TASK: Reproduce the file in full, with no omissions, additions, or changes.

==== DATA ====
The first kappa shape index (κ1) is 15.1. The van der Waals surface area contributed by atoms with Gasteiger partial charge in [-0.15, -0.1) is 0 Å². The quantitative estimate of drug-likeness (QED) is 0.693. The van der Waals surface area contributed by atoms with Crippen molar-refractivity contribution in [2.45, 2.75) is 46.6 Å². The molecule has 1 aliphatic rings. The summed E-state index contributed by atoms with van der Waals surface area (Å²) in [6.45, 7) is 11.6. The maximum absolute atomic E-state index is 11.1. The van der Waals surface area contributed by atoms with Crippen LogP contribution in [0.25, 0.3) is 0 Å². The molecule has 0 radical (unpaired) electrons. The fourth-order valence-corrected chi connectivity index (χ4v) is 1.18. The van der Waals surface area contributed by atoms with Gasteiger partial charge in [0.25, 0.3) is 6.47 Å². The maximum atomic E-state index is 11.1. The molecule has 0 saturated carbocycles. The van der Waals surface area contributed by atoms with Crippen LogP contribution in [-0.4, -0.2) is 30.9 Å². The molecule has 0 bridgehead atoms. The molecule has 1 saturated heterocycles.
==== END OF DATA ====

The first kappa shape index (κ1) is 15.1. The van der Waals surface area contributed by atoms with Gasteiger partial charge in [-0.15, -0.1) is 0 Å². The quantitative estimate of drug-likeness (QED) is 0.693. The van der Waals surface area contributed by atoms with Crippen molar-refractivity contribution in [2.45, 2.75) is 46.6 Å². The molecule has 1 aliphatic rings. The summed E-state index contributed by atoms with van der Waals surface area (Å²) in [6.45, 7) is 11.6. The maximum absolute atomic E-state index is 11.1. The van der Waals surface area contributed by atoms with Crippen LogP contribution in [0.25, 0.3) is 0 Å². The molecule has 0 radical (unpaired) electrons. The fourth-order valence-corrected chi connectivity index (χ4v) is 1.18. The van der Waals surface area contributed by atoms with Gasteiger partial charge in [0.25, 0.3) is 6.47 Å². The maximum atomic E-state index is 11.1. The molecule has 0 saturated carbocycles. The van der Waals surface area contributed by atoms with Crippen LogP contribution in [-0.4, -0.2) is 30.9 Å². The molecule has 0 bridgehead atoms. The molecule has 1 saturated heterocycles.